In contrast, in jurisdictions with uncodified statutes, like the United Kingdom, determining what the law is can be a more difficult process. One has to trace back to the earliest relevant Act of Parliament, and then identify all later Acts which amended the earlier Act, or which directly overrode it. For example, when the UK decided to create a Supreme Court of the United Kingdom, lawmakers had to identify every single Act referring to the House of Lords that was still good law, and then amend all of those laws to refer to the Supreme Court.
In most U.S. states, certain areas of the law, especially the law of contracts and torts, continue to exist primarily in the form of case law, subject only to limited statutory modifications and refinements. Thus, for example, there is no statute in most states which one can consult for answers on basic issues like the essential elements of a contract. Rather, one must consult case law, with all the complexity and difficulty that implies.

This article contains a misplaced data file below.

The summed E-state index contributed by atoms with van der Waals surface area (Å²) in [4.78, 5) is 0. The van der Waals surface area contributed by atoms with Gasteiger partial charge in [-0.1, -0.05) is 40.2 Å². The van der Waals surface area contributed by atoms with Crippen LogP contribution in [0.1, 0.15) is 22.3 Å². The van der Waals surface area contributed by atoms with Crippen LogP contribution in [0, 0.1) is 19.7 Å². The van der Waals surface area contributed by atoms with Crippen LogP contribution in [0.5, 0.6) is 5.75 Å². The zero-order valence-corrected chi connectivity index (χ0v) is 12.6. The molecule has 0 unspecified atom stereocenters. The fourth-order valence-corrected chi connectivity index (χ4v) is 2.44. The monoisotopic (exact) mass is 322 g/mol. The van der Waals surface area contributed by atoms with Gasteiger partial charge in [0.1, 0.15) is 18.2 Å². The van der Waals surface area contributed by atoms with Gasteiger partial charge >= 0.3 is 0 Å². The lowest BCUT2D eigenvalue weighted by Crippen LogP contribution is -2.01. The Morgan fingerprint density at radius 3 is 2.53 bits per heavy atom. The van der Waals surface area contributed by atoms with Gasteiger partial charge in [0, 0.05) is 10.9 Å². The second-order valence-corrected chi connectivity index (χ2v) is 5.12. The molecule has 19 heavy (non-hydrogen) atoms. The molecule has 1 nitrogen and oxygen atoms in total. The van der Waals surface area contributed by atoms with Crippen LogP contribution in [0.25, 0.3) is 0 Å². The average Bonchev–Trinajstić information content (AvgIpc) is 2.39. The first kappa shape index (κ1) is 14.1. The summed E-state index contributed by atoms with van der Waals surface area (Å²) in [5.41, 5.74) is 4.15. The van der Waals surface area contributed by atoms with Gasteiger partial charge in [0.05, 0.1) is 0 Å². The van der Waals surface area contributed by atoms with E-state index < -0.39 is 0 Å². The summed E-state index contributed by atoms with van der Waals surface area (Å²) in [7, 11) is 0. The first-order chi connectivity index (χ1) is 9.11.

Major exceptions include the states of California, Montana, North Dakota, and South Dakota as well as the territory of Guam, all of which largely enacted Field's proposed civil code even though it was repeatedly rejected and never enacted by his home state of New York. Idaho partially enacted Field's civil code but omitted some of the contract and tort sections. Georgia initiated its own full codification separate from Field (its proponents and Field were unaware of the other's work due to the breakdown in communications that preceded the American Civil War), which resulted in the enactment of the oldest ancestor of the modern Official Code of Georgia Annotated in 1861.
Attempts at "uniform" laws